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large and small only, although known by
many names.

Considering how much of our domestic
happiness and public prosperity is dependent
on a supply of prime beef in steaks,
sirloins, and rounds; on chops, legs,
and saddles of mutton; on streaky rashers,
and Yorkshire and Cumberland hams,
will not be time wasted to explain how it
comes to pass that in every county of the
kingdom there are to be found not only
wealthy amateurs, but practical farmers,
who devote their whole time to producing
prime animals of pure blood, not always
at a profit; and how the country gains
from stock so plump, cubical, and
unpicturesque; for it is not to be gainsaid
that the wild cattle of the Roman
Campagna or the Andalusian pastures are
more suited to figure as models for the
painter than under the knife ot the carver.
A Yorkshire farmer remarked, when shown
the Toro Farnese, that " there couldn't be
many prime cuts sliced out of him."

By the exertions of only a few zealous
agriculturists, during the last hundred years, good
meat has been placed within the reach of the
people at large. The roast beef of Old England,
which some fancy to have been the
ordinary fare of our ancestors in the days of
Queen Bess, was really and truly the tough
and tasteless produce of lean, black, worn-out
draught oxen, or leathery old cows, and that
only procurable flesh for four months in the
year. Those who have travelled in the south
of Europe or on the Rhine, have seen the
the greyhound-like pigs, the lean gaunt sheep, the
angular and active cows unencumbered with
sirloins and almost destitute of lungs, which
pick up a miserable existence on the roadsides.
A hundred years ago, with a few rare exceptions,
the ordinary breeds of live stock in
Great Britain were just as lean, ill-shaped,
and slow- growing. And to those who
enquire what we have gained by the enthusiasm
with which noblemen and gentlemen
have followed cattle- breeding, it can be
answered that the ox, which used to be with
difficulty fattened at six years old, is now
presentable in superlative condition upon the
Christmas board at three years old. The sheep
which formerly fed in summer and starved in
winter, until five years old, are now fit for the
butcher in twenty months, with a better and
more even fleece. And the pig which formerly
ran races until two years had passed, is now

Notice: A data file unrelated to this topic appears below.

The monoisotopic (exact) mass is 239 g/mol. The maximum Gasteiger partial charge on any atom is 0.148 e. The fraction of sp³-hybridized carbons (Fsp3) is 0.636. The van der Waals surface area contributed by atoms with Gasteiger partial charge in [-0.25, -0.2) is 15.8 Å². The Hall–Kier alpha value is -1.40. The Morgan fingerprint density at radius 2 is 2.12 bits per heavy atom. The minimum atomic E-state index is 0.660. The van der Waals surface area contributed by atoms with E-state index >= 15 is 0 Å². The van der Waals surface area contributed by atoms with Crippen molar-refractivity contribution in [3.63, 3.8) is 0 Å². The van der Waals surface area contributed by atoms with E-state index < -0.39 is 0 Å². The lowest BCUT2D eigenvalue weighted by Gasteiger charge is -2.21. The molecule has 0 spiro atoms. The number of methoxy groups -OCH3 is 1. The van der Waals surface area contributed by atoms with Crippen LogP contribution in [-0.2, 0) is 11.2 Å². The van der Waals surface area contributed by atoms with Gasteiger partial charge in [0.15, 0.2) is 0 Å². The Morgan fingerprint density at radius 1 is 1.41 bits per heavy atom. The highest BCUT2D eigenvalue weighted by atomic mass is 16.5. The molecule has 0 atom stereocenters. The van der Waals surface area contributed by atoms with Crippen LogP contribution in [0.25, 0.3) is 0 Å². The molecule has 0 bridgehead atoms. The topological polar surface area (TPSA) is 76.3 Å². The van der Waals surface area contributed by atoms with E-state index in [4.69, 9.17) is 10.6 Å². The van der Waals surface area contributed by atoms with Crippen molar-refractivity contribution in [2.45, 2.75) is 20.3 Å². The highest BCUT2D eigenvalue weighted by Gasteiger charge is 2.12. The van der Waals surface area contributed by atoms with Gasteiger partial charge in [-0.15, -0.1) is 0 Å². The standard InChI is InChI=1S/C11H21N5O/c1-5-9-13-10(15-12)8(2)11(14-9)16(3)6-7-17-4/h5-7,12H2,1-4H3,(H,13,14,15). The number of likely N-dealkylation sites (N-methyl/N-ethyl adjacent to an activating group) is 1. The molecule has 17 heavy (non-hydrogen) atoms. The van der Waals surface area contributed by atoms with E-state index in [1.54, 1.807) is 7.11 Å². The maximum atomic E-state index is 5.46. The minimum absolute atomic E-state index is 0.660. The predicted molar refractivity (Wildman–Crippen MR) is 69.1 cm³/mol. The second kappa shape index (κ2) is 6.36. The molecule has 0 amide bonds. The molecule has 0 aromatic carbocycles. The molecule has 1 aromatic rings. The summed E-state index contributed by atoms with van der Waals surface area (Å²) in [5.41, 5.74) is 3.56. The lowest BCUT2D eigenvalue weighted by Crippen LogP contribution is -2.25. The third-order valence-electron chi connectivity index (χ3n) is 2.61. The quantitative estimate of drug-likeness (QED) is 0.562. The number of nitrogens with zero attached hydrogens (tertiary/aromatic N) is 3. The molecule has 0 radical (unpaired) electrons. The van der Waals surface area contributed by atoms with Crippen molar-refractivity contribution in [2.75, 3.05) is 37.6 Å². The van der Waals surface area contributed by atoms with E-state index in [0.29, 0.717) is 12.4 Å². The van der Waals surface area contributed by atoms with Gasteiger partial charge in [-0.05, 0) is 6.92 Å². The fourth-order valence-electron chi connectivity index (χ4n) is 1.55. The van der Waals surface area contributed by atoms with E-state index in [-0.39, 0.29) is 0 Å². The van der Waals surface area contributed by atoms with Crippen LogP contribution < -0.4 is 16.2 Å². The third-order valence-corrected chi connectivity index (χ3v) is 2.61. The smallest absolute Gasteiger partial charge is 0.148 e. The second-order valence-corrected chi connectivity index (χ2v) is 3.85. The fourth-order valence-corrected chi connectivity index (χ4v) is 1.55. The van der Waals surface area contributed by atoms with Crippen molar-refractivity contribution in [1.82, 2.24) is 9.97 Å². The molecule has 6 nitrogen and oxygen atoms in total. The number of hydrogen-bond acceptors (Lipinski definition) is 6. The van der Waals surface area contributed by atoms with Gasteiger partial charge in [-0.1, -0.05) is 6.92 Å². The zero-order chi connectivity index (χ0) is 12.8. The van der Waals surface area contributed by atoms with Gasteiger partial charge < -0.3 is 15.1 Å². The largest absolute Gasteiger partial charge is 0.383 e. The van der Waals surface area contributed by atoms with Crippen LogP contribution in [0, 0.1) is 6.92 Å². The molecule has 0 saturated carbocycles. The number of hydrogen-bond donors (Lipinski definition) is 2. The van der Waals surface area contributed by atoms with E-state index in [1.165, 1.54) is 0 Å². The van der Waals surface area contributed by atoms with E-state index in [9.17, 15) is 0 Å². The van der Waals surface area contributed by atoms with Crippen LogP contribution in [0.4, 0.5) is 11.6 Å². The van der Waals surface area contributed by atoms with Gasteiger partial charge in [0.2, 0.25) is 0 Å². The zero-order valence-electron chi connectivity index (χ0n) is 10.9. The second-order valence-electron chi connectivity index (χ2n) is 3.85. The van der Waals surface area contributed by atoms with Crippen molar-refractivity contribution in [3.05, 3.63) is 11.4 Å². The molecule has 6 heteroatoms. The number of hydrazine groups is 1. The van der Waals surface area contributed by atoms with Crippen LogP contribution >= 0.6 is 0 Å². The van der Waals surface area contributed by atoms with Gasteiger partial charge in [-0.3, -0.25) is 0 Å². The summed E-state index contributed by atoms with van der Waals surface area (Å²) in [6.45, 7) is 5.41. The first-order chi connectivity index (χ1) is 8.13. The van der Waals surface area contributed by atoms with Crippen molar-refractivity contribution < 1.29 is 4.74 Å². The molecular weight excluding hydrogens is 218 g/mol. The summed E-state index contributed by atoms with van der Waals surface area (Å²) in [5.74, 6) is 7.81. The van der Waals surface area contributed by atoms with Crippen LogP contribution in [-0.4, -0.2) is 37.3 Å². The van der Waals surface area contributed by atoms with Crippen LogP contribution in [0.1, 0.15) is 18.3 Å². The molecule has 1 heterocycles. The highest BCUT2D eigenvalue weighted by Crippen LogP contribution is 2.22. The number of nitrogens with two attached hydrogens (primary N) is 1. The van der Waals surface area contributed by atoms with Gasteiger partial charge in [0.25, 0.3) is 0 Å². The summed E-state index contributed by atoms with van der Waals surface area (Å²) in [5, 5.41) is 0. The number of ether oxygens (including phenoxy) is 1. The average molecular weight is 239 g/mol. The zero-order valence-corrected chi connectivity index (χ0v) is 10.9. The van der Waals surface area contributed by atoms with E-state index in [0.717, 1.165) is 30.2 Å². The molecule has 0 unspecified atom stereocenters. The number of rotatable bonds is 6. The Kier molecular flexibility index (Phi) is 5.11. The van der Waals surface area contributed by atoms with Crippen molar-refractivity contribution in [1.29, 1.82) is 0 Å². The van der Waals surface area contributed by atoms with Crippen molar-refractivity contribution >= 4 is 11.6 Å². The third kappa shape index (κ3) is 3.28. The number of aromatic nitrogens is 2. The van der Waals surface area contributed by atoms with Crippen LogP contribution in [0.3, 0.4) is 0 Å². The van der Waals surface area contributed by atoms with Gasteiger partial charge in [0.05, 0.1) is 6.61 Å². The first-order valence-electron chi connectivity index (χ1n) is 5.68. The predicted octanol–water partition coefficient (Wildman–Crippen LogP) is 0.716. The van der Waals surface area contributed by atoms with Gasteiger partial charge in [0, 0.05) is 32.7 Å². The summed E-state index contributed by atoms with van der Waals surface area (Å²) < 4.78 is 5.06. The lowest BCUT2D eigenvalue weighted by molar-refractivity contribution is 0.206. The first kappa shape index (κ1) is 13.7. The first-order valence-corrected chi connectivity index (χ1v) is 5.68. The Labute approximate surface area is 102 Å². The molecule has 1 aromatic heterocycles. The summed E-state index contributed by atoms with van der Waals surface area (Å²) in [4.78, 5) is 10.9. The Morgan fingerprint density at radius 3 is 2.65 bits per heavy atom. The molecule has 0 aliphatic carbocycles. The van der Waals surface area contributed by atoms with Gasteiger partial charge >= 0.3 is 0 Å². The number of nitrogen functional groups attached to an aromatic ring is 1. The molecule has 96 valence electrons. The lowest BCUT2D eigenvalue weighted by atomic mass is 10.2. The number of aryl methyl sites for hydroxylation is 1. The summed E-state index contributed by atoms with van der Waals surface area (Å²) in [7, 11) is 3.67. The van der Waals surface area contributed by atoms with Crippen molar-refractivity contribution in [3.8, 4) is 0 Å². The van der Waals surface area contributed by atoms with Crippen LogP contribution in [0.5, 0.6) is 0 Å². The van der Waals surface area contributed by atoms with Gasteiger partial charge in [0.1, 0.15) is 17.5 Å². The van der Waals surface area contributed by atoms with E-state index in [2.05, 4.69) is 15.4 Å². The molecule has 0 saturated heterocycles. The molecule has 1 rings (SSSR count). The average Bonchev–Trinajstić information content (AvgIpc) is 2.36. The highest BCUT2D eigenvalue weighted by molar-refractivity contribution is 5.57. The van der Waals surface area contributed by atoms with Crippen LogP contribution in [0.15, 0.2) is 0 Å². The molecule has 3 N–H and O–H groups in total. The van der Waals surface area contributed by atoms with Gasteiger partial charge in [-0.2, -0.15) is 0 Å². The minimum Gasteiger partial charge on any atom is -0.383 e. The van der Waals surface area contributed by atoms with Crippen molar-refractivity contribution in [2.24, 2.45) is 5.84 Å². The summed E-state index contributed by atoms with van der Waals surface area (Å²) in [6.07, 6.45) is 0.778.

fit for the knife after eating and sleeping
comfortably and cleanly as a gentleman
should, for nine months only.

This change has been brought about partly
by the improvement of our agriculture, a
closer study of the habits of animals, and an
increased supply of food placed within our
reach by extended commerce, and a rational
system of customs duties; and partly by
discoveries in the art of breeding. Formerly
our cattle and sheep were entirely dependent
on natural herbage for their food. In summer
they grew fat, in winter they starved and
grew thin; having nothing to depend on
but such hay as could be saved. The first
great step, therefore, towards the improvement
of cattle was the employment of the
turnip and other roots which could he stored
in winter. An experienced farmer calculates
that with roots, oxen improve nearly
one fourth more than those fed on hay alone.
The use of turnips enabled sheep to be fed
where nothing but gorse or rushes grew
before. Neal, the mechanic, stepped in with
a chaff-cutter, prepared hay and straw to
mix with roots, and, with a turnip cutter,
saved six months in getting sheep ready for
the kitchen.

The use of a dry, palatable, nutritious food,
called oil-cake, which could be carried into
the field to sheep to help out a short crop,
followed; and further studies proved the use of
peas, and beans, and foreign pulse in giving
lambs bone and muscle. It was found, too,
by experiment, that warm feeding yards saved
food; that, in short, the best way of getting
stock into prime condition was to feed
them well, to attend to their health, and
never, from their earliest days, to allow them
to get thin.

But before these discoveries had been made.
the breeds of English live-stock were in regular
course of improvement. No kind of food can
make an ill-bred, ill-shaped beast fat in time
to be profitable. Just as some men are more
inclined to get fat than others, so are some
animals; and, by selecting individuals of
proper shape with this tendency, certain breeds
have been stereotyped into a never-failing
type: that type in an ox and sheep is one
which presents the largest extent of prime meat
and least amount of offal; or, as a South
Down breeder expressed it—" a perfect sheep
should be, as nearly as possible, all legs and
loins of mutton."

To make this improvement, required a certain
talent, enthusiasm, and years of patience.
Breeders of pure stock, like mechanical
inventors, do not, on an average, make money.
On the contrary, for the pleasure of the pursuit
and the hope of success, they expend large
fortunes; while a few win great prizes. But
the country gains enormously in result;
for now, the same space of ground will feed
more than twice the quantity of beef and
mutton that it would fifty years ago. The
animals not only come to maturity in half
the time; but, fed partly in yards or stalls, they
spoil less ground with treading, and return to
the soil highly concentrated and productive
manure.

The first man who made stock-breeding a
fashionable pursuitand that is a great thing
in a country where fashion rules too much
was Robert Bakewell, of Dishley, in
Leicestershire, the son and grandson of farmers;
but, if we mistake not, himself a barrister.
With horned cattle he aimed at the cardinal

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